Lera Lynn
Ixchel Lara

This week in The 615 Spotlight, Billboard is excited to debut "La Di Da" from Lera Lynn. It's the lead track from her upcoming project The Avenues, which is set for a Sept. 9 release.

"It's a song I started writing really late one night a couple of years ago," she said. "Some people had urged me to finish it. When I started working with my producer for The Avenues, Joshua Grange, he said 'You gotta finish this song.' So he helped me do it. Sometimes, it can be tough to finish them for some reason. You can just leave them floating forever. We finished it, tracked it live, and cut it at his studio in Los Angeles. It was the first song we did for the album."

The album title is symbolic in more ways than one. Lynn's musical influences range from classic country to 80s rock, and the title alludes to where she recorded the disc. "The area where we made the record is called The Avenues, so I thought that was the perfect title with a lot of double meaning I have been influenced by a lot of different kinds of music. My parents listened to a lot of old country music, and bluegrass. They also listened to Van Halen, Metallica, Joni Mitchell, and Michael Jackson, so they were kind of all over the place musically. I guess I am too."

She also cites her mom as a musical influence. "My mother was actually a singer. She performed with a band, and would always rehearse. So, there was always guitars and keyboards around the house, and my dad played a little bit." 

Lynn gets personal on cuts such as "Letters," "Coming Down," and "Leave It Up To Me," which delve into her sometimes difficult relationship with her alcoholic father – who passed away when Lynn was in her 20s. She admits she tells some, but feels she held back quite a bit. "I guess for music I'm not afraid to talk, but I do keep some of it to myself."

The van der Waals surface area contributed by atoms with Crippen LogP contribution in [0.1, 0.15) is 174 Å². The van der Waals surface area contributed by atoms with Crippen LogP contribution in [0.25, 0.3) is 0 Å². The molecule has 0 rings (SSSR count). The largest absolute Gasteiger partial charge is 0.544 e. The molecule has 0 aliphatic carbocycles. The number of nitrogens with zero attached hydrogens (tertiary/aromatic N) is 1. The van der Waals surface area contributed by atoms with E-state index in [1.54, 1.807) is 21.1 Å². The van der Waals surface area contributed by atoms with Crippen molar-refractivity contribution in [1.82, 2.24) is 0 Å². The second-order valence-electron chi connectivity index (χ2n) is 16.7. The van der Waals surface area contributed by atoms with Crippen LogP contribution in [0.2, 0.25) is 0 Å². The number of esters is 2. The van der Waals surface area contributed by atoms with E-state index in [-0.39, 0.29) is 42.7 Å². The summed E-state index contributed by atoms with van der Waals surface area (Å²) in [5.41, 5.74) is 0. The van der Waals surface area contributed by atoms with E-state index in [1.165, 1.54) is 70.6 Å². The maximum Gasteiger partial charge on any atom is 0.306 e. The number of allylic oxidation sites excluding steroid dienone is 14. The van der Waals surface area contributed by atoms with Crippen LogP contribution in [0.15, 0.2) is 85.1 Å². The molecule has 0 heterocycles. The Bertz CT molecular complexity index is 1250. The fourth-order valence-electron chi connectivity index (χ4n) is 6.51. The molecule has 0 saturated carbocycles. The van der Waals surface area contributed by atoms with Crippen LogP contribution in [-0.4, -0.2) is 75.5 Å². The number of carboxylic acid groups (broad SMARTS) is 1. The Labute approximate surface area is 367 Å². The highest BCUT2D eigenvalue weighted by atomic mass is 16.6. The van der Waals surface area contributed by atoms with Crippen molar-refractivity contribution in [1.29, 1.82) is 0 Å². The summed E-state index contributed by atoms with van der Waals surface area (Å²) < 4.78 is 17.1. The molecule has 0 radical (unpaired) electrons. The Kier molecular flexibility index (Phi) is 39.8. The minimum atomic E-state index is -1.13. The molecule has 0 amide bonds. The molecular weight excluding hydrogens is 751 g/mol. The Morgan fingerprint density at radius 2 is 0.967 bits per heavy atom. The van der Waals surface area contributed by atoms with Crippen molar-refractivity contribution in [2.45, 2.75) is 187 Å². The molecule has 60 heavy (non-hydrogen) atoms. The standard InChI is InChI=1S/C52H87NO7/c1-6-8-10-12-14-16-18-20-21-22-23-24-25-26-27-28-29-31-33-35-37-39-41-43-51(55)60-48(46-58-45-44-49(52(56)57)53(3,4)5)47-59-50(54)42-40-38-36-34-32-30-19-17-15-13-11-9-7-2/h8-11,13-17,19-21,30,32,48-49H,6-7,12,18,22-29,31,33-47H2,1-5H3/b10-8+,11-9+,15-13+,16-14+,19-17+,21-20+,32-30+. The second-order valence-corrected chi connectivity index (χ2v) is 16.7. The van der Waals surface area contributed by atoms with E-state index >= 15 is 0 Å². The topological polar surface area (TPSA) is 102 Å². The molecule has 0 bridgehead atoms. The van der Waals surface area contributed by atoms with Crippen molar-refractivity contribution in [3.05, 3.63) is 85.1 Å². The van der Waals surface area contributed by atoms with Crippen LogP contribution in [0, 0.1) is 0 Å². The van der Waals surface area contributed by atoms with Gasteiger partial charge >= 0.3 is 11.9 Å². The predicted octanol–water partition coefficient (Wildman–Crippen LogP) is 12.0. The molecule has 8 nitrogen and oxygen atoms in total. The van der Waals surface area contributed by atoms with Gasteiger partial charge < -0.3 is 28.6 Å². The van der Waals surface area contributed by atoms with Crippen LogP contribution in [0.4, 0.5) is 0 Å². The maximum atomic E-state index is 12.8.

As a songwriter, Lynn feels there is a line that one can cross in telling too much about themselves. "I think that's a successful song – when it can affect a lot of people in different ways for different reasons. I think if you get too specific, that ruins the potential for the song to move as many people."

Just as she is musically diverse, Lynn's upbringing had her living in many different places, as well. "I guess that's the side effect of being an addict, you have to keep relocating. We followed my dad around to various jobs. We landed eventually in Georgia where I spent the majority of my growing up. I'm happy to be in Nashville now. I feel like this is where I belong, at least for now."

She says Nashville is exactly where she wants – and needs to be as a musician. "It's very professional here. I lived in Athens, which is also a hotbed of creativity. But, when you come to Nashville, everyone has really got their shit together. You show up for a rehearsal, everyone knows the song. They're wearing what you asked them to wear – no questions asked. It's very refreshing. If you're making music your career, you want to work with people that are doing the same thing. I can't say enough for how much talent and professionalism in Nashville. It's a very creative place!"

Lynn will be on the road this summer, and is gearing up for the Americana Music Festival in September.

Questions? Comments? Let us know: @billboard

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